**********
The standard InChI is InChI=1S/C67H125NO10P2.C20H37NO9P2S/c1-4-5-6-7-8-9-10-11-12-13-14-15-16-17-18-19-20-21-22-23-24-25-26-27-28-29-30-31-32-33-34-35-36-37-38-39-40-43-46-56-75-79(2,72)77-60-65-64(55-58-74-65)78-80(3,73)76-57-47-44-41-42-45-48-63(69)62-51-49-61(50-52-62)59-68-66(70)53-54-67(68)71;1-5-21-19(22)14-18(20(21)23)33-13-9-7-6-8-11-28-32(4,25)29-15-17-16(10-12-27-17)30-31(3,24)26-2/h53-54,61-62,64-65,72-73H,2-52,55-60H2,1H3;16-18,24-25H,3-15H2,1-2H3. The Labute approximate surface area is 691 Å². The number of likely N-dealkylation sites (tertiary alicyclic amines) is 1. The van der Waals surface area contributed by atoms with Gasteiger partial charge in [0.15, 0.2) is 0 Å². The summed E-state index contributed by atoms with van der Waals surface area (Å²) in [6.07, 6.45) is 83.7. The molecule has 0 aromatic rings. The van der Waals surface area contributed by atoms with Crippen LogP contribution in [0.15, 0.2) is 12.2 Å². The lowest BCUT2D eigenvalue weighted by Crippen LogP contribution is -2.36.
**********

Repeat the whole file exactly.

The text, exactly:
The standard InChI is InChI=1S/C67H125NO10P2.C20H37NO9P2S/c1-4-5-6-7-8-9-10-11-12-13-14-15-16-17-18-19-20-21-22-23-24-25-26-27-28-29-30-31-32-33-34-35-36-37-38-39-40-43-46-56-75-79(2,72)77-60-65-64(55-58-74-65)78-80(3,73)76-57-47-44-41-42-45-48-63(69)62-51-49-61(50-52-62)59-68-66(70)53-54-67(68)71;1-5-21-19(22)14-18(20(21)23)33-13-9-7-6-8-11-28-32(4,25)29-15-17-16(10-12-27-17)30-31(3,24)26-2/h53-54,61-62,64-65,72-73H,2-52,55-60H2,1H3;16-18,24-25H,3-15H2,1-2H3. The Labute approximate surface area is 691 Å². The number of likely N-dealkylation sites (tertiary alicyclic amines) is 1. The van der Waals surface area contributed by atoms with Gasteiger partial charge in [0.15, 0.2) is 0 Å². The summed E-state index contributed by atoms with van der Waals surface area (Å²) in [6.07, 6.45) is 83.7. The molecule has 0 aromatic rings. The van der Waals surface area contributed by atoms with Crippen LogP contribution in [0.15, 0.2) is 12.2 Å². The lowest BCUT2D eigenvalue weighted by Crippen LogP contribution is -2.36.